Excessive Tire Wear

If you have two excessively worn tires that are near or needing replacement and two tires that are in good condition or better, the good tires should be on the rear. If this is already the case, you should not rotate your tires. While excessively worn tires should be replaced, it is safer to have those tires on the front.

The reason is that if one end (front or rear) of your car is going to lose traction, it’s safer to have the front end lose traction than the rear.

A loss of traction of the front wheels is called “understeer” and a loss of traction by the rear wheels is called “oversteer”.

If you are in this situation, however, you should strongly consider replacing the excessively worn tires as soon as possible. Tires are at their best when brand new and gradually lose performance as they wear. When tires are near, at, or past the wear bars, their performance is dramatically reduced. It’s obviously dangerous to drive on tires that are at or past the wear bars.

These are the same make and model of tire. The tire on the left is new. The tire on the right has completely failed at only 9,000 miles of use.

EXCESSIVE TIRE WEAR EXAMPLE

These are the same make and model of tire. The tire on the left is new. The tire on the right has completely failed at only 9,000 miles of use.

Image Credit: The Pug Father via Flickr

What Is The Proper Tire Rotation Pattern?

Tire rotation patterns are mostly determined by the drive wheels. The wheels that drive a vehicle forward will be subjected to the most force and wear the fastest. The best way to rotate your tires will largely depend on which wheels are driving your car or truck forward.

The other factors that affect how you can rotate unique situations:

  • Dually Truck
  • Staggered Wheels
  • Directional Tire Tread

We have broken down all of the possible tire rotation patterns by the factors that limit the best patterns for tire rotation:

Front-Wheel Drive (FWD) Tire Rotation Patterns

Forward Cross

In a Forward Cross Pattern, the front tires are simply moved to the rear of the same side of the vehicle. The rear tires are moved to the front but on opposite sides of the vehicle.

X-Pattern

In an X-Pattern tire rotation, the driver’s side front tire should always be swapped with the passenger side rear. The passenger side front tire should always be swapped with the driver’s side rear tire.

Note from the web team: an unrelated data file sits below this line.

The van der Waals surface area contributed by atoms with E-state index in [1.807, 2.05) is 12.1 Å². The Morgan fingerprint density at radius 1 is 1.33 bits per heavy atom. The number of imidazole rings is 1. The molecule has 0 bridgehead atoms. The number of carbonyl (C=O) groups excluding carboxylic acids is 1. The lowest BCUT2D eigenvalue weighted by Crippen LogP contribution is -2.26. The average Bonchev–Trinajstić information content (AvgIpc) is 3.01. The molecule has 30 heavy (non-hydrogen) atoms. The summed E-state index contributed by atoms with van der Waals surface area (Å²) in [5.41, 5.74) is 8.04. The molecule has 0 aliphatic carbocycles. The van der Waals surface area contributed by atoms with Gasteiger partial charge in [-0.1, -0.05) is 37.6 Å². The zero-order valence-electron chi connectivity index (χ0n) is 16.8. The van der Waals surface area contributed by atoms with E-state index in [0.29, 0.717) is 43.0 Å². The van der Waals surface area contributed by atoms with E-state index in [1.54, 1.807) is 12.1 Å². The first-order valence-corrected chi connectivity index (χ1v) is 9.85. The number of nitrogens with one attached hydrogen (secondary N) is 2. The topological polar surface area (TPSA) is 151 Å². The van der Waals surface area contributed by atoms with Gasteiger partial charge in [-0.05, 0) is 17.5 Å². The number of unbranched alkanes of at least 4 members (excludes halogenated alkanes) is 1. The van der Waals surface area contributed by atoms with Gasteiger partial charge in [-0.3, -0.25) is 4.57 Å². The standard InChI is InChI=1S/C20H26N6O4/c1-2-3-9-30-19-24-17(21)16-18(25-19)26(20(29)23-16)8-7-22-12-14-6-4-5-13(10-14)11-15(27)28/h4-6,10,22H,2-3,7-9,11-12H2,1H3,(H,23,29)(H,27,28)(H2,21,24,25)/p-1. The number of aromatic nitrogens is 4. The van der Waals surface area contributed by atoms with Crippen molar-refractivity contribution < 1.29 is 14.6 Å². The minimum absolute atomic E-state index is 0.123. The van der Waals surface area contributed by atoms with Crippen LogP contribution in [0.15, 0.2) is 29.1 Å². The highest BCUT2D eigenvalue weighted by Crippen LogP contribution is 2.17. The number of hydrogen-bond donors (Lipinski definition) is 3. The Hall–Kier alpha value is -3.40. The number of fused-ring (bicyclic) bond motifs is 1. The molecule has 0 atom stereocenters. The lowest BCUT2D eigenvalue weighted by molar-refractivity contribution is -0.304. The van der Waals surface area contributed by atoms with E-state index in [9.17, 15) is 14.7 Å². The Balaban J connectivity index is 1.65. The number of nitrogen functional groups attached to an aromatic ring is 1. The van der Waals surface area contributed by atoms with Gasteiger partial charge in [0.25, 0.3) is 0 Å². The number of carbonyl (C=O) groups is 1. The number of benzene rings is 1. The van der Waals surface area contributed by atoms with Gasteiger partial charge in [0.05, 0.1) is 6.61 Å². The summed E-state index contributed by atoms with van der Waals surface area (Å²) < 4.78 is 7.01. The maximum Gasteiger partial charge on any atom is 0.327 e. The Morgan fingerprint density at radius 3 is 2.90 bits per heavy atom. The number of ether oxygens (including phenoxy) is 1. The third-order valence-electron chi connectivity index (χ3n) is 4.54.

Rear Wheel Drive (RWD) Tire Rotation Patterns

Rearward Cross

In a Rearward Cross Pattern, the rear tires are simply moved to the front of the same side of the vehicle. The front tires are moved to the rear but on opposite sides of the vehicle.

X-Pattern

In an X-Pattern tire rotation, the driver’s side front tire should always be swapped with the passenger side rear. The passenger side front tire should always be swapped with the driver’s side rear tire.

All-Wheel Drive & Four By Four (AWD & 4×4) Tire Rotation Patterns

Rearward Cross

In a Rearward Cross Pattern, the rear tires are simply moved to the front of the same side of the vehicle. The front tires are moved to the rear but on opposite sides of the vehicle.

X-Pattern

In an X-Pattern tire rotation, the driver’s side front tire should always be swapped with the passenger side rear. The passenger side front tire should always be swapped with the driver’s side rear tire.

Directional Tire Rotation Patterns

Front To Rear

Directional tires can only be rotated by moving the front tire to the rear of the same side and the rear to the front of the same side. Directional tires can not be moved to the other side of the vehicle because the tire would spin in the wrong direction than the tread was designed to work.

How Do You Know If A Tire Is Directional?

Directional tires will have an indication of the rotational direction on the sidewall. This is usually an arrow with the word “Direction” or “Rotation” next to it.

Asymmetrical Tire Rotation Patterns

Asymmetrical tires are similar to directional tires but have the advantage of being able to be rotated like a symmetrical tire while not being limited to a symmetrical tire pattern. For this reason, there isn’t a specific tire rotation pattern for an asymmetrical tire, and the rotation pattern will depend on other factors.

How Do You Know If A Tire Is Asymmetrical?

Asymmetrical tires will have an indication printed on the sidewall to let the installer know which sidewall should be facing outward and which sidewall should be facing inward. This is typically just the word “Outside” on the outer sidewall and “Inside” on the inner sidewall.

YouTube video

Staggered Tire Rotation Pattern

Staggered tires mean the tires in the front are narrower than the tires in the rear of the vehicle. This is common in high-performance and rear-wheel drive vehicles. It is intended to help prevent oversteer and increase traction.